9 July 2014 - Christian Aid today expressed disappointment that singer Katie Melua, who was nominated for their Tax Superhero Award four years ago after she publicly stated that she paid ‘nearly half of what comes to me in taxes’, had participated in an aggressive tax avoidance scheme.
Joseph Stead, Senior Economic Justice Adviser at Christian Aid, said: ‘The news is very disappointing. Christian Aid believes it’s morally wrong for people to avoid paying their fair share of tax, because it undermines vital public services such as hospitals and schools and forces up taxes on people who are too poor or too honest to use such schemes.
‘We have campaigned against tax dodging for a number of years because of the way individuals and multinationals use tax avoidance to deprive developing countries of funds needed for crucial services. Companies, and individuals, often make the right noises about paying tax, but don’t live up to them; this is why we have been campaigning for greater transparency on tax.
‘To be frank, finding celebrities we could use as examples to endorse our tax campaign was an uphill struggle as we have no idea about the tax status of most. Katie, however, seemed ideal because of her public pronouncements on the subject.’
In 2008 the singer told an interviewer: ‘I pay nearly half of what comes to me in taxes, but I know I'm paying to live in a country with lots of amazing qualities. I have seen what it is like living in a country where people don't pay tax and have poor services in terms of health and education.’
The singer is one of 1,600 people said by The Times today to have tried to shelter £1.2bn from HMRC through a tax strategy known as Liberty, which created a tax loss for investors which they could offset against their own income without actually losing any money. The government closed the loophole in 2009.
Katie Melua is said to have tried to shelter £850,000 through the scheme in 2008. Her lawyers told The Times that she had invested in Liberty at the suggestion of her accountants but had subsequently repaid the tax.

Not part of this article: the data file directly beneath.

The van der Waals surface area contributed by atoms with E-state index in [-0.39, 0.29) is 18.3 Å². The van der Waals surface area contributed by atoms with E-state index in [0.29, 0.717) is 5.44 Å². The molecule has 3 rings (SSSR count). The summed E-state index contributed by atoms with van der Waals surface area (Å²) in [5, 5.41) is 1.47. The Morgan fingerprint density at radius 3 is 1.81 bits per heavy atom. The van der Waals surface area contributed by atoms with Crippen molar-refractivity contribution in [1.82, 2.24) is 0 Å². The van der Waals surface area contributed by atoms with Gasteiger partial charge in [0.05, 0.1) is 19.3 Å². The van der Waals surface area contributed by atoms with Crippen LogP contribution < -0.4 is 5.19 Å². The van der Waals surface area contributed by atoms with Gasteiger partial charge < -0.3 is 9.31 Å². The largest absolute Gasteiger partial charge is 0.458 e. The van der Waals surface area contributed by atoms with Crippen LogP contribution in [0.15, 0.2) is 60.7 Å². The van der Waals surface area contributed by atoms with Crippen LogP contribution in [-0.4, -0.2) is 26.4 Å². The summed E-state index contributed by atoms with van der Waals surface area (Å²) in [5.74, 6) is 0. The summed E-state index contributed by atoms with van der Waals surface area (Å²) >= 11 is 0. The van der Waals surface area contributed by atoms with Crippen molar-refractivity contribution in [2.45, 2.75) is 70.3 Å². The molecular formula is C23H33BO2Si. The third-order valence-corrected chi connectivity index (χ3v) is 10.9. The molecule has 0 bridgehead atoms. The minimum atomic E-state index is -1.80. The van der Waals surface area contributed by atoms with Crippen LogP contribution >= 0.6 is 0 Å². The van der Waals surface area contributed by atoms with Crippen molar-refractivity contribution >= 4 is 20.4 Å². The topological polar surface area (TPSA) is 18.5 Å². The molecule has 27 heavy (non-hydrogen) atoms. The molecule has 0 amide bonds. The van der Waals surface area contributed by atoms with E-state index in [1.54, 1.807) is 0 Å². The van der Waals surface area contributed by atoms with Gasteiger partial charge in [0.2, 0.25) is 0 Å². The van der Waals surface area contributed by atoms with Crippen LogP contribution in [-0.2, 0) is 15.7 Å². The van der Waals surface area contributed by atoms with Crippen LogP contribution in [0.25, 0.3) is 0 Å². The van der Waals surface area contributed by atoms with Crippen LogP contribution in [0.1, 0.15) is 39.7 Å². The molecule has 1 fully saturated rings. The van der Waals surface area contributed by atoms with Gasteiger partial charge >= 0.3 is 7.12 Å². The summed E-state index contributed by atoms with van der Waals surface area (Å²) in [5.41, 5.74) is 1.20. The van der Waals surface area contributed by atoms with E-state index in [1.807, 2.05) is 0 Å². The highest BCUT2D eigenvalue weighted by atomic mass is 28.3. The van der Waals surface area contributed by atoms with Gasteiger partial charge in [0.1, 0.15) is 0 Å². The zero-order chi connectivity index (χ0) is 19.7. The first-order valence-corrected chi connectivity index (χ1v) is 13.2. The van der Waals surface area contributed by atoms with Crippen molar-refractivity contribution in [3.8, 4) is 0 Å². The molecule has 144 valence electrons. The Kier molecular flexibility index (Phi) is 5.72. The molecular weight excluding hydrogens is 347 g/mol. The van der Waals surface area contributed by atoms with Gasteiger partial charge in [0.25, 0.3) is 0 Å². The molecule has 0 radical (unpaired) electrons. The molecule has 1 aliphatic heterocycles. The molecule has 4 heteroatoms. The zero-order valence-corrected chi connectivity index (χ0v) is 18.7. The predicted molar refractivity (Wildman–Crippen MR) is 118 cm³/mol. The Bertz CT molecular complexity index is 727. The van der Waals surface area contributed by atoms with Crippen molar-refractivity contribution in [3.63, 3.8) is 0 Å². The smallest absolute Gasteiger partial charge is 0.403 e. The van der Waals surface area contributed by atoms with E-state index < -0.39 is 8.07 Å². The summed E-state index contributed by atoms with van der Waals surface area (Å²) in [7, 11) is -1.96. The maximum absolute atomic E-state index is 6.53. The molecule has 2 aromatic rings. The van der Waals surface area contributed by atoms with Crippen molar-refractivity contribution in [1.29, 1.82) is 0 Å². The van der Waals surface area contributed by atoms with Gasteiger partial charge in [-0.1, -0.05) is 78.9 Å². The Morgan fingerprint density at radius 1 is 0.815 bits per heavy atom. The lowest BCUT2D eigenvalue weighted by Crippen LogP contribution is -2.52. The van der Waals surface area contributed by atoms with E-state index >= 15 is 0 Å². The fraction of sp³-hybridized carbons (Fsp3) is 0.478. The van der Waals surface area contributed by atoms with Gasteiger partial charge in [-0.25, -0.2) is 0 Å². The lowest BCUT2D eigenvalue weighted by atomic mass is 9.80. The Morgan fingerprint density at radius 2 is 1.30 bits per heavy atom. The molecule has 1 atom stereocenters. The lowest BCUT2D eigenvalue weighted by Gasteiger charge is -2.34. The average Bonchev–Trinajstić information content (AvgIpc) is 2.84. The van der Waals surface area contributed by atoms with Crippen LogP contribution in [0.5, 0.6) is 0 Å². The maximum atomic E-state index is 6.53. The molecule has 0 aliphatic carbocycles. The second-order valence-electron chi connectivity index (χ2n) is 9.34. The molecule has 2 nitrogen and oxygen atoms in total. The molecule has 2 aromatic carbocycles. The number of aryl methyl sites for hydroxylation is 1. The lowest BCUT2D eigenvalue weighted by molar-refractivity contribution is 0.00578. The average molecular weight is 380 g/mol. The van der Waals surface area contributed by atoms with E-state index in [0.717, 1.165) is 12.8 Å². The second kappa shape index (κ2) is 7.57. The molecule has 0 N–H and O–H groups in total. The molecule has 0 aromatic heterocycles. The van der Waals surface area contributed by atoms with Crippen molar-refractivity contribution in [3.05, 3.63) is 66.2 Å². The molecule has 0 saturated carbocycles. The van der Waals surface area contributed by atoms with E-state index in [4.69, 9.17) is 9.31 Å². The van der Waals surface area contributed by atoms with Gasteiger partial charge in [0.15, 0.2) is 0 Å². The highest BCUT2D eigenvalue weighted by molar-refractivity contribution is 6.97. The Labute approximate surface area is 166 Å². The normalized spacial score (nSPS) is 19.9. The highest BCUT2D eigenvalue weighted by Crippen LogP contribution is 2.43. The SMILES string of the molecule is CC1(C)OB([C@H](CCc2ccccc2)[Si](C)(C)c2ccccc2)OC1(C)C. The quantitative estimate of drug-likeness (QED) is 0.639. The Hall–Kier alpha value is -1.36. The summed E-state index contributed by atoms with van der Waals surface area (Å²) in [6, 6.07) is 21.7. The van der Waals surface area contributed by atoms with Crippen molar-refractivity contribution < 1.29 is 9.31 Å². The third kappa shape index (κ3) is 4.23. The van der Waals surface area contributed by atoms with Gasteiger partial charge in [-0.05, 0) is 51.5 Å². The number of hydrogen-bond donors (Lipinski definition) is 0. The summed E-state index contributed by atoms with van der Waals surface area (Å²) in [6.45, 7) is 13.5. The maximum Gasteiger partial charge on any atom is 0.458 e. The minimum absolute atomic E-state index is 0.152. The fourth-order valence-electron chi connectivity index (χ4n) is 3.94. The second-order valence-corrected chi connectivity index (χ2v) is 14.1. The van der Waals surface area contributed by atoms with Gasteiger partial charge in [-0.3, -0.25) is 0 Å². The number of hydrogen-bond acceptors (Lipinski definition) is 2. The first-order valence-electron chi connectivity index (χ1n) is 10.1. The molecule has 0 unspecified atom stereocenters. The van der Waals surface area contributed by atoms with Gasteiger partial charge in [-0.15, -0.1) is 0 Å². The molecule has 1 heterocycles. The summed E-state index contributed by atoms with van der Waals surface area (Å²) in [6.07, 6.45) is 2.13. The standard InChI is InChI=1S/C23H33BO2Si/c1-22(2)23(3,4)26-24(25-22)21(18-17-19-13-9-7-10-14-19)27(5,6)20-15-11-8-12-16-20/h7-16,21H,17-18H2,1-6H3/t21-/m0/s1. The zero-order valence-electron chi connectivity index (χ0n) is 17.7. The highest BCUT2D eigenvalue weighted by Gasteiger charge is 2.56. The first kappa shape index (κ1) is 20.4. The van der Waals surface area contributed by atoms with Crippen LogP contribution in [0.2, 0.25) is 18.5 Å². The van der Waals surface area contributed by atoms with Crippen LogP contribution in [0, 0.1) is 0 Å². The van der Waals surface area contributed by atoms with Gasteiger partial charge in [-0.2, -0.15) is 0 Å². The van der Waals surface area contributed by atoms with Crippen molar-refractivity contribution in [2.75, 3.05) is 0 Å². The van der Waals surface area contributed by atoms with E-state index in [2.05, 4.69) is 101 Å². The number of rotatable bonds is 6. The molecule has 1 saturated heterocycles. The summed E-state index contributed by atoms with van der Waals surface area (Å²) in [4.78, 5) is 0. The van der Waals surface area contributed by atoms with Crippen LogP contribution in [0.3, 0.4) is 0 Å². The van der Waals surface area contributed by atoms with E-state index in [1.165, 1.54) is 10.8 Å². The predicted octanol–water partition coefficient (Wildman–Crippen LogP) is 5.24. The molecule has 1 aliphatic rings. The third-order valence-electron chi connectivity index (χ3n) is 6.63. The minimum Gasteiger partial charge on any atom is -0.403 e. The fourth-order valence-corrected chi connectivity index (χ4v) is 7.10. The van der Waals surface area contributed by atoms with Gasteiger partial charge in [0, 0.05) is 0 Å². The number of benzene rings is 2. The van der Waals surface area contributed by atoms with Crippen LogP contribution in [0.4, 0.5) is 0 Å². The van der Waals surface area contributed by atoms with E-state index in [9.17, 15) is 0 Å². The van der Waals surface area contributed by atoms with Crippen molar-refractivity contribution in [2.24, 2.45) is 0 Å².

According to The Times, investors in the scheme include top businessmen, criminals, celebrities, QCs, NHS doctors, party donors and a judge.
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Notes to editors:
1. Christian Aid works in some of the world's poorest communities in around 50 countries at any one time. We act where there is great need, regardless of religion, helping people to live a full life, free from poverty. We provide urgent, practical and effective assistance in tackling the root causes of poverty as well as its effects.
2. Christian Aid’s core belief is that the world can and must be changed so that poverty is ended: this is what we stand for. Everything we do is about ending poverty and injustice: swiftly, effectively, sustainably. Our strategy document Partnership for Change www.christianaid.org.uk/images/partnership-for-change-summary.pdf explains how we set about this task.
3. Christian Aid is a member of the ACT Alliance, a global coalition of more than 130 churches and church-related organisations that work together in humanitarian assistance, advocacy and development. Further details at http://actalliance.org
4. Follow Christian Aid's newswire on Twitter: http://twitter.com/caid_newswire
5. For more information about the work of Christian Aid visit http://www.christianaid.org.uk